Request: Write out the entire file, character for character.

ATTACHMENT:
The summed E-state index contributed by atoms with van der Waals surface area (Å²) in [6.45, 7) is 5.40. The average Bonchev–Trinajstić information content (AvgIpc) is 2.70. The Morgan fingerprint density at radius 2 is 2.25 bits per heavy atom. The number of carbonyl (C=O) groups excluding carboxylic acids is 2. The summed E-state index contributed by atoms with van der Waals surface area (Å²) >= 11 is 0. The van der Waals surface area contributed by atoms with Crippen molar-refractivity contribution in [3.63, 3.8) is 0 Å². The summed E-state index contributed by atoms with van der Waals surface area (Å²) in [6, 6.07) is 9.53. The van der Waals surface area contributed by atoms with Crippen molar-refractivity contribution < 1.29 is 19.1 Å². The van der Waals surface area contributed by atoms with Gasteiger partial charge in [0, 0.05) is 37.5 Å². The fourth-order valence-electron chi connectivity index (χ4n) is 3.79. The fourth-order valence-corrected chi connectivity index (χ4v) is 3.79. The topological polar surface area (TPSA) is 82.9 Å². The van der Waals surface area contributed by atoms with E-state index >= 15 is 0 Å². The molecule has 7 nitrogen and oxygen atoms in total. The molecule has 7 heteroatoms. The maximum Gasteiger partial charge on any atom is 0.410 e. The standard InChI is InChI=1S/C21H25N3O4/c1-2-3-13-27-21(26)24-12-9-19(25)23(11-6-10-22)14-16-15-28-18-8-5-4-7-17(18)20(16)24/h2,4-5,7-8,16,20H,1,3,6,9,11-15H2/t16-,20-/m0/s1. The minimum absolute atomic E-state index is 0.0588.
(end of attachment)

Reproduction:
The summed E-state index contributed by atoms with van der Waals surface area (Å²) in [6.45, 7) is 5.40. The average Bonchev–Trinajstić information content (AvgIpc) is 2.70. The Morgan fingerprint density at radius 2 is 2.25 bits per heavy atom. The number of carbonyl (C=O) groups excluding carboxylic acids is 2. The summed E-state index contributed by atoms with van der Waals surface area (Å²) >= 11 is 0. The van der Waals surface area contributed by atoms with Crippen molar-refractivity contribution in [3.63, 3.8) is 0 Å². The summed E-state index contributed by atoms with van der Waals surface area (Å²) in [6, 6.07) is 9.53. The van der Waals surface area contributed by atoms with Crippen molar-refractivity contribution < 1.29 is 19.1 Å². The van der Waals surface area contributed by atoms with Gasteiger partial charge in [0, 0.05) is 37.5 Å². The fourth-order valence-electron chi connectivity index (χ4n) is 3.79. The fourth-order valence-corrected chi connectivity index (χ4v) is 3.79. The topological polar surface area (TPSA) is 82.9 Å². The van der Waals surface area contributed by atoms with E-state index >= 15 is 0 Å². The molecule has 7 nitrogen and oxygen atoms in total. The molecule has 7 heteroatoms. The maximum Gasteiger partial charge on any atom is 0.410 e. The standard InChI is InChI=1S/C21H25N3O4/c1-2-3-13-27-21(26)24-12-9-19(25)23(11-6-10-22)14-16-15-28-18-8-5-4-7-17(18)20(16)24/h2,4-5,7-8,16,20H,1,3,6,9,11-15H2/t16-,20-/m0/s1. The minimum absolute atomic E-state index is 0.0588.